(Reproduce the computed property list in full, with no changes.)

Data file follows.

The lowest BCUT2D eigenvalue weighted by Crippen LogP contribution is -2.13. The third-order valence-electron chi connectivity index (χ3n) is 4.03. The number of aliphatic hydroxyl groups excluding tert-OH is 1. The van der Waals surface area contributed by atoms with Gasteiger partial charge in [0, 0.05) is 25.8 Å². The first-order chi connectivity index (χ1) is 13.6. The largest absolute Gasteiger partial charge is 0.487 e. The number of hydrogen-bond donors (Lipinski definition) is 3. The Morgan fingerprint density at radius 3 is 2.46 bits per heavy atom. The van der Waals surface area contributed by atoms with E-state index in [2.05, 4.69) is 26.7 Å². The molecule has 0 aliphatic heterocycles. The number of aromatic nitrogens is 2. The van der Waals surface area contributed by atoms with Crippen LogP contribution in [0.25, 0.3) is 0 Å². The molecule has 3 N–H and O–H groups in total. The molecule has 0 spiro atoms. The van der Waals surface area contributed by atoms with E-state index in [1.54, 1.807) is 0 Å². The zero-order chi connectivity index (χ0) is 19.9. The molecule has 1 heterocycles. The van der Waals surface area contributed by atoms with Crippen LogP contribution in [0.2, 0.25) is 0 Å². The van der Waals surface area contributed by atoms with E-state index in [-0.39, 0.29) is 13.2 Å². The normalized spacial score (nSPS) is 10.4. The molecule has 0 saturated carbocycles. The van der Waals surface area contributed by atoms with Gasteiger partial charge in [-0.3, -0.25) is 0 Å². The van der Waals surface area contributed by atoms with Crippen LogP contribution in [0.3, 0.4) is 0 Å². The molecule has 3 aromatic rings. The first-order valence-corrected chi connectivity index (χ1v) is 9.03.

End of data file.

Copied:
The lowest BCUT2D eigenvalue weighted by Crippen LogP contribution is -2.13. The third-order valence-electron chi connectivity index (χ3n) is 4.03. The number of aliphatic hydroxyl groups excluding tert-OH is 1. The van der Waals surface area contributed by atoms with Gasteiger partial charge in [0, 0.05) is 25.8 Å². The first-order chi connectivity index (χ1) is 13.6. The largest absolute Gasteiger partial charge is 0.487 e. The number of hydrogen-bond donors (Lipinski definition) is 3. The Morgan fingerprint density at radius 3 is 2.46 bits per heavy atom. The van der Waals surface area contributed by atoms with E-state index in [2.05, 4.69) is 26.7 Å². The molecule has 0 aliphatic heterocycles. The number of aromatic nitrogens is 2. The van der Waals surface area contributed by atoms with Crippen LogP contribution in [0.25, 0.3) is 0 Å². The molecule has 3 N–H and O–H groups in total. The molecule has 0 spiro atoms. The van der Waals surface area contributed by atoms with E-state index in [1.54, 1.807) is 0 Å². The zero-order chi connectivity index (χ0) is 19.9. The molecule has 1 heterocycles. The van der Waals surface area contributed by atoms with Crippen LogP contribution in [0.2, 0.25) is 0 Å². The van der Waals surface area contributed by atoms with E-state index in [-0.39, 0.29) is 13.2 Å². The normalized spacial score (nSPS) is 10.4. The molecule has 0 saturated carbocycles. The van der Waals surface area contributed by atoms with Gasteiger partial charge in [-0.3, -0.25) is 0 Å². The van der Waals surface area contributed by atoms with Crippen LogP contribution in [0.3, 0.4) is 0 Å². The molecule has 3 aromatic rings. The first-order valence-corrected chi connectivity index (χ1v) is 9.03.